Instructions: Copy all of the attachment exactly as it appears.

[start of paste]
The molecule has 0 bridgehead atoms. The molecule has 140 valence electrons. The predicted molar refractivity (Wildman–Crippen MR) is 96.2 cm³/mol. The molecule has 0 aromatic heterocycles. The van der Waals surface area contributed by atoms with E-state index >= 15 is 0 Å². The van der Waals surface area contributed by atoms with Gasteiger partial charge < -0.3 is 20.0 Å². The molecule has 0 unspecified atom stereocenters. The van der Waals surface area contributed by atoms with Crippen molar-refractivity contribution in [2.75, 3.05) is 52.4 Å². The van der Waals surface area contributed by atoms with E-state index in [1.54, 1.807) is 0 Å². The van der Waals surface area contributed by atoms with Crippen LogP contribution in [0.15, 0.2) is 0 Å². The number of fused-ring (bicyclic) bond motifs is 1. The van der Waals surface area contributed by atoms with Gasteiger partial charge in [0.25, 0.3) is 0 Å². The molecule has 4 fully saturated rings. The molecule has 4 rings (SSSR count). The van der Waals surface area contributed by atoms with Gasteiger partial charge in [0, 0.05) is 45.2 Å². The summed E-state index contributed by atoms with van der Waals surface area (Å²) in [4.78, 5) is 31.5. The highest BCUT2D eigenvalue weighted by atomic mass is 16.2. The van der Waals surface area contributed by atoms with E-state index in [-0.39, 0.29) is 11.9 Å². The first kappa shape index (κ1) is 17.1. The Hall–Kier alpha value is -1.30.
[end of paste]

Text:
The molecule has 0 bridgehead atoms. The molecule has 140 valence electrons. The predicted molar refractivity (Wildman–Crippen MR) is 96.2 cm³/mol. The molecule has 0 aromatic heterocycles. The van der Waals surface area contributed by atoms with E-state index >= 15 is 0 Å². The van der Waals surface area contributed by atoms with Gasteiger partial charge < -0.3 is 20.0 Å². The molecule has 0 unspecified atom stereocenters. The van der Waals surface area contributed by atoms with Crippen molar-refractivity contribution in [2.75, 3.05) is 52.4 Å². The van der Waals surface area contributed by atoms with E-state index in [1.54, 1.807) is 0 Å². The van der Waals surface area contributed by atoms with Crippen LogP contribution in [0.15, 0.2) is 0 Å². The number of fused-ring (bicyclic) bond motifs is 1. The van der Waals surface area contributed by atoms with Gasteiger partial charge in [0.25, 0.3) is 0 Å². The molecule has 4 fully saturated rings. The molecule has 4 rings (SSSR count). The van der Waals surface area contributed by atoms with Gasteiger partial charge in [0, 0.05) is 45.2 Å². The summed E-state index contributed by atoms with van der Waals surface area (Å²) in [4.78, 5) is 31.5. The highest BCUT2D eigenvalue weighted by atomic mass is 16.2. The van der Waals surface area contributed by atoms with E-state index in [-0.39, 0.29) is 11.9 Å². The first kappa shape index (κ1) is 17.1. The Hall–Kier alpha value is -1.30.